London 2012 chief says he supports Dow sponsorship

Beijing: The chairman of London`s 2012 Olympic organizing committee said on Sunday that he is comfortable with having Dow Chemical participate as a sponsor of the games despite criticism over its links to a gas leak in India that killed thousands.

An estimated 15,000 people died in 1984 when gas leaked out of a Union Carbide pesticide plant in the central Indian city of Bhopal. Dow bought Union Carbide in 2001 and says legal claims from the disaster have been resolved.

Victims of the accident, as well as former Indian Olympians and officials, have been pressuring Olympic organizers to drop Dow as a sponsor. Less than two weeks ago, protesters in Bhopal burned an effigy of the head of the Olympic organizing committee, Sebastian Coe.

On Sunday, Coe defended Dow`s involvement.

"Of course I understand the human scale of that suffering, but these are two very different issues," he said.

The U.S.-based chemical manufacturer will pay for a curtain-style wrap to encircle the Olympic Stadium in east London under a deal announced in August.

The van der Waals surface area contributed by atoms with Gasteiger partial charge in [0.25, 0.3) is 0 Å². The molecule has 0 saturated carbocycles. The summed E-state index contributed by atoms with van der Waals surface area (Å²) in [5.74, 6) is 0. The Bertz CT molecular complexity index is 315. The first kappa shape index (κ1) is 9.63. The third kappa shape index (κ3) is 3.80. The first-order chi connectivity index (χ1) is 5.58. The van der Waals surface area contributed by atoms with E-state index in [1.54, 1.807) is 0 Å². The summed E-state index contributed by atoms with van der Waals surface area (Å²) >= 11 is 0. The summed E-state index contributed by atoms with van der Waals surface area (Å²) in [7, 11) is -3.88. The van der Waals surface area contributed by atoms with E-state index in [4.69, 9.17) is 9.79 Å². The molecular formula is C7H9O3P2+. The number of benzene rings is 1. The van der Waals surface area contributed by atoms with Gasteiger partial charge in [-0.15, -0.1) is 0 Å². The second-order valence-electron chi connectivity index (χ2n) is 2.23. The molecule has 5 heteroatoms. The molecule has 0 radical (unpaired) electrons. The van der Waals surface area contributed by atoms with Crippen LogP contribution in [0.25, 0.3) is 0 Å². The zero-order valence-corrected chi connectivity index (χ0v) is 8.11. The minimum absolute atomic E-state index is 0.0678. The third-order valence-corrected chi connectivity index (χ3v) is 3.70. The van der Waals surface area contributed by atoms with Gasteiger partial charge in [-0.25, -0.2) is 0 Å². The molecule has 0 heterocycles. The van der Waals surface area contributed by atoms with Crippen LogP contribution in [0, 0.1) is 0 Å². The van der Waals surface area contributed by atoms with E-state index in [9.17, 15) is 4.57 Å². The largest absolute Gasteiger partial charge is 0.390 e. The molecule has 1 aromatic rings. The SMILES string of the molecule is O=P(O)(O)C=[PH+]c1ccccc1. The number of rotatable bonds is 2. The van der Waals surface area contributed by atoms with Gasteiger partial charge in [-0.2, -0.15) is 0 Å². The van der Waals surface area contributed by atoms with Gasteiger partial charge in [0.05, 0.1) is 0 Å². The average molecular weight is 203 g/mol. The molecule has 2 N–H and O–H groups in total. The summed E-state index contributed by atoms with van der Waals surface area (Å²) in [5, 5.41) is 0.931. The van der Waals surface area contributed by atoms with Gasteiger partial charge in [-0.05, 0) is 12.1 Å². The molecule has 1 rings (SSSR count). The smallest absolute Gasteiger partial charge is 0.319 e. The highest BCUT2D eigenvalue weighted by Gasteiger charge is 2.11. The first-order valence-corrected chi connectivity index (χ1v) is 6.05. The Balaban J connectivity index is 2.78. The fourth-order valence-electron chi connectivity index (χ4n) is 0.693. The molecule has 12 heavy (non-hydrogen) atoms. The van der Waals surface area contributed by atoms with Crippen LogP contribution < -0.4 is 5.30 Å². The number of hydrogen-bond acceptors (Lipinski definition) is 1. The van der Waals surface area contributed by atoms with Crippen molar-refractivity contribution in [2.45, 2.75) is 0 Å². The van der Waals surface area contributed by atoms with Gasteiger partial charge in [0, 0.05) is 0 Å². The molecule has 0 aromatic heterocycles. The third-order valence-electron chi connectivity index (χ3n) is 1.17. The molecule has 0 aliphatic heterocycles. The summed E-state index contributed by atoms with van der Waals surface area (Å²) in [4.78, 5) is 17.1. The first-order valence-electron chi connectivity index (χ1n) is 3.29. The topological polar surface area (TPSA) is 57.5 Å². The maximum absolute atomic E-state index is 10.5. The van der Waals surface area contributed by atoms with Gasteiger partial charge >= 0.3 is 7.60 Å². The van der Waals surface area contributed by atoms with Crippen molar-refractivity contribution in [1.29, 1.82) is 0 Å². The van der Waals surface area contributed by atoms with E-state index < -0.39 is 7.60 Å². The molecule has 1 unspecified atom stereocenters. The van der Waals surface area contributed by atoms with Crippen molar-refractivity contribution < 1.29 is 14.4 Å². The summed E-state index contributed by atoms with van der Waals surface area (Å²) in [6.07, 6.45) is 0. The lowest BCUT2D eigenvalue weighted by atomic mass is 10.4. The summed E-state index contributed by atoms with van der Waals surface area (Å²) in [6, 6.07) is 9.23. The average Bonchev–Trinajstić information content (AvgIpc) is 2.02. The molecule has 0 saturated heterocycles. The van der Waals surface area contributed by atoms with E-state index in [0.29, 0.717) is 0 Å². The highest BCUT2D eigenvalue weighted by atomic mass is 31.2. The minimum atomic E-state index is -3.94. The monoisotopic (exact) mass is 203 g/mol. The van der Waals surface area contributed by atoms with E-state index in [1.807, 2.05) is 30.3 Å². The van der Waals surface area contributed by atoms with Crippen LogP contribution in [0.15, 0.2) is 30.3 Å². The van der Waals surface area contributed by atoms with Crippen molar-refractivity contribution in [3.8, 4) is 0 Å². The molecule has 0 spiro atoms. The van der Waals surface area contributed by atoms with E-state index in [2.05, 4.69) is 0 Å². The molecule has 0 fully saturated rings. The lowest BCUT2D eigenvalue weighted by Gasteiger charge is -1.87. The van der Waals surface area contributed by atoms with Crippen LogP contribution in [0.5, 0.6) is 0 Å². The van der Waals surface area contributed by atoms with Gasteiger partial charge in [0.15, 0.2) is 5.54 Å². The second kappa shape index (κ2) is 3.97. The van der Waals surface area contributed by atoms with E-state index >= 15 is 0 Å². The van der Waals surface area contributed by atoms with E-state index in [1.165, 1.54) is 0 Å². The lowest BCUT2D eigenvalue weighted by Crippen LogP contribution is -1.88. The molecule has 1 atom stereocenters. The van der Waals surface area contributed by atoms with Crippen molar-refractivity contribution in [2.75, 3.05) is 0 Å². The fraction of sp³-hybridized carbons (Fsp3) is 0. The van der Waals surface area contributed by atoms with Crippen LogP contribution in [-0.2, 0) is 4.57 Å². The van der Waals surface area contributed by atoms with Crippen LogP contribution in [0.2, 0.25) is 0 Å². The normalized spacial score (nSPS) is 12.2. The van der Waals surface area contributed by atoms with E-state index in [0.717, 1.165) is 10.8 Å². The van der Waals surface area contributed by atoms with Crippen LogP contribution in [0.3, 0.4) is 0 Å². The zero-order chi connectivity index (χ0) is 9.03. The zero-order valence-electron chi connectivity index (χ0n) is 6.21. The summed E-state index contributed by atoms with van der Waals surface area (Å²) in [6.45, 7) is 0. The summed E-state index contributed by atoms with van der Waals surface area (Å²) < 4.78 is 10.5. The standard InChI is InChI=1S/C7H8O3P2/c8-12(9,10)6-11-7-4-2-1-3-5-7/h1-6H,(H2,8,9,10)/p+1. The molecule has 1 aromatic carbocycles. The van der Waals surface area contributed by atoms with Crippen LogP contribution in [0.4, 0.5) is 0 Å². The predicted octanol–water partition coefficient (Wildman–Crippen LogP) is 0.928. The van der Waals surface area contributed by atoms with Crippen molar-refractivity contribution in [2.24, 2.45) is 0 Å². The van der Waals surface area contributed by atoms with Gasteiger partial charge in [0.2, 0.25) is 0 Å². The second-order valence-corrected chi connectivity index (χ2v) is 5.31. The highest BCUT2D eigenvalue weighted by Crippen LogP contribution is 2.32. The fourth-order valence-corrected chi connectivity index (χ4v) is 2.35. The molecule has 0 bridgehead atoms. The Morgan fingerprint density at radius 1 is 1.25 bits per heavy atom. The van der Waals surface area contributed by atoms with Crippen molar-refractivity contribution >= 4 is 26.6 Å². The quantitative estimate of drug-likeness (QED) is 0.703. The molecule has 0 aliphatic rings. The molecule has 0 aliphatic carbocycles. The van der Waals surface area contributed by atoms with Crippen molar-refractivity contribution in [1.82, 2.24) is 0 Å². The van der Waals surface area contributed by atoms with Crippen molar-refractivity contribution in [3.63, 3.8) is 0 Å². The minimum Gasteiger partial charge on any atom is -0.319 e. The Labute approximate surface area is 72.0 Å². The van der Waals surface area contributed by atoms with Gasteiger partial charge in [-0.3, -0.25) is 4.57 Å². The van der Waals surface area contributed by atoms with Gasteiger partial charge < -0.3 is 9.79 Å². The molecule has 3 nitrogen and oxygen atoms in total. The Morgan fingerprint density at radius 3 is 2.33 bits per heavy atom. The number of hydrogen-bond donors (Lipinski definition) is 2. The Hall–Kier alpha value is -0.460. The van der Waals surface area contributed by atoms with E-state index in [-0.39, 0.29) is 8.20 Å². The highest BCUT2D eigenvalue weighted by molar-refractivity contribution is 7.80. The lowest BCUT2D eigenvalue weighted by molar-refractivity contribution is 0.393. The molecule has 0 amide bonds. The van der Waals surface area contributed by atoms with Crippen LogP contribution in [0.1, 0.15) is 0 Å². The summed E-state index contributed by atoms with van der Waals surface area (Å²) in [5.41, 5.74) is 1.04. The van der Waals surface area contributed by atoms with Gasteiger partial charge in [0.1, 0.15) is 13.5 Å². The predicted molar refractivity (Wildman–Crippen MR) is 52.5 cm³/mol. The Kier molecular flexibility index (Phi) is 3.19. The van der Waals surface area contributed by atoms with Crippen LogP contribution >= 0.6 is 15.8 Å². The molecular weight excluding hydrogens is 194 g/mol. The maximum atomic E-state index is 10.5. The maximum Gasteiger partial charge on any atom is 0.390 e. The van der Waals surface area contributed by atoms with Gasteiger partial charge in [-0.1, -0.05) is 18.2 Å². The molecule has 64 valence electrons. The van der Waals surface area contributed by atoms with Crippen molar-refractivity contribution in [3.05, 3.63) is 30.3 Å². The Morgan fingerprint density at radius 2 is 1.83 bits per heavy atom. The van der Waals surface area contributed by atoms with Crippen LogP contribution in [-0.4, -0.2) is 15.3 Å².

In India, survivors and their advocates say the wrap project with Dow ignores the immense pain they have suffered since Dec. 3, 1984, when gas and chemicals leaked out of the pesticide plant, which was owned and operated by an Indian subsidiary of Union Carbide. The world`s worst industrial accident killed 15,000 people and injured 500,000, according to the Indian government, and is being blamed for major local health problems 27 years later.

Union Carbide paid USD 470 million as compensation for those killed or injured. The Indian government is seeking an additional USD 1.7 billion for the victims.

"Dow were never the operators or the owners of that chemical plant in 1984, nor were they the operators or the owners of the plant in 1989 when the final settlement was agreed," Coe told reporters in Beijing. "And in fact, that final settlement was upheld on two separate occasions by the Indian Supreme court."

"Dow only became the major shareholders in that company in 2001, some 17 years after the tragedy," he said.

Coe said Dow "came up by some distance with the most sustainable offer" to put the wrap around the Olympic Stadium.

"I feel comfortable having analyzed the history of this case," he said.

Coe was in Beijing to attend the International Paralympic Committee general assembly. He announced Sunday that Chinese state broadcaster China Central Television would be the exclusive broadcaster for next year`s Paralympic Games in London.

Also on Sunday, Coe presented a set of Olympic bicycles to the British Embassy in Beijing to highlight London`s preparations for environmentally green and sustainable games.

The Chinese-made bikes are for embassy staff to use on official business.

Bureau Report

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